Returning to Work? Here’s How to Master the Interview

Tuesday 12 February 2019
One CMI management book of the year entry explains how to explain a career break
Book of the year award

Career breaks are treated a little bit like the war: “Don’t mention it.”

Professional guidance from recruiters often advises us to skip over the break. We think this is profoundly misguided. To skip over a career break is to collude with the myth that nothing useful happens outside of work. That could not be further from the truth. In an age where, assuming we start work at, say 21 or 22, we all face a working life of upwards of 40 years, who isn’t going to need a break at some point? It could be because of children, to go travelling, to look after elderly relatives or simply to recharge your batteries. It will happen to more and more of us.

If you’re interviewing for a new job after a career break, you must take the lead. Change the conversation. Signpost the new, shinier improved you without apology or qualification.

Here’s what to say.

What to Say in an Interview After a Career Break

1. I’m refreshed, re-energised and re-focused.

Who isn’t better after a break? And when you decide to return, putting in place the childcare and support to make it work, any new employer can be sure you are 100% committed. With something to prove and fire in your belly to prove it.

2. I am so much more productive.

Minus a salary and the suffocating bureaucracy inherent in most large organisations, we tend to become slicker, speedier. Less time to faff. If you’ve been juggling other people’s needs with your own, carrying four timetables in your head, you are more efficient. Guaranteed.

3. I’ve broadened my skills, knowledge and experience.

Smash the myth that you turned off that busy brain. You still read, absorbed, thought and contributed. You knew what was happening in the world and in the world of work. You didn’t check out. Be specific about what skills you have now, give examples of how you developed them. Add what do you know now that you didn’t know before?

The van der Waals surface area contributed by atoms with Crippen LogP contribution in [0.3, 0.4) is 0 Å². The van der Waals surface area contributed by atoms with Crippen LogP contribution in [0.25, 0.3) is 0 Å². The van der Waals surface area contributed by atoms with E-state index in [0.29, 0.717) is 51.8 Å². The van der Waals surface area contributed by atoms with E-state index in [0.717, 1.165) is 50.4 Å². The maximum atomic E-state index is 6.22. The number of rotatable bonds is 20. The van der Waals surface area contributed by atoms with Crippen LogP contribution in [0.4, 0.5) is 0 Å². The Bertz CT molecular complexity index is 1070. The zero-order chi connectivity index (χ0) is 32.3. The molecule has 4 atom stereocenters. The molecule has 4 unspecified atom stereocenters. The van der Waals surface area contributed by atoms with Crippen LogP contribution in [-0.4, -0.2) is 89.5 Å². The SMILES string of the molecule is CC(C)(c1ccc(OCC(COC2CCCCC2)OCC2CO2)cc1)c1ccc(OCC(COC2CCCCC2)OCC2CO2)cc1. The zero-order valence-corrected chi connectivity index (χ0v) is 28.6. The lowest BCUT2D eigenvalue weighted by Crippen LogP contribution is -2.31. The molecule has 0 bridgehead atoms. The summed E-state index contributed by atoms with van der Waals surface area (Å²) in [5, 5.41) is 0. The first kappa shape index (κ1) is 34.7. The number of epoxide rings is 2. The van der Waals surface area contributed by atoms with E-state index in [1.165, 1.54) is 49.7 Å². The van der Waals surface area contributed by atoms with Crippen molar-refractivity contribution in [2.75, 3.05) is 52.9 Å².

4. I’ve grown and deepened my network.

I have more references and a wider range of organisations, people and situations to call upon, ask, tell things to or reference. Institutions can make us myopic. You’ve seen more than what is in these four walls. I’ve witnessed – and can share – different ways of getting things done. Things we can learn from. That’s healthy. Leadership styles and ways of delivering are all around us – schools, hospitals, retail, travel. You’ve embraced other forms of comms, identified what works – and what doesn’t.

5. You have new perspectives on customers and clients.

You have more insight because you’ve been out there more, interacting with the world as a consumer or creator or been on the receiving end of services. You know how it feels and how it could be improved. You have acquired those elusive empathy skills, by osmosis.

6. You can trust me.

I have delivered without the comfort blanket of a large organisation. I’ve dealt with my own ICT; I’ve navigated the complexities of new technology tools or systems. I’ve learned independently. I’ve set my own milestones and frameworks for projects or travel or to help other people. And finally – dare we say it – you are older. With less time to waste. Life is speeding up, as are you.

Back these up with examples. What was ‘new and good’ in your break?

Help an employer understand. Be brief. Be brave. Know your own value. And negotiate the hell out of your return.

Presenting a confident persona not only makes you come across as credible, it also puts the interviewer at ease. And you just might land yourself the job.

This is an edited extract from She’s Back: Your Guide to Returning to Work by Lisa Unwin and Deb Khan. It is published by Urbane Publications and nominated for CMI Management Book of the Year 2019.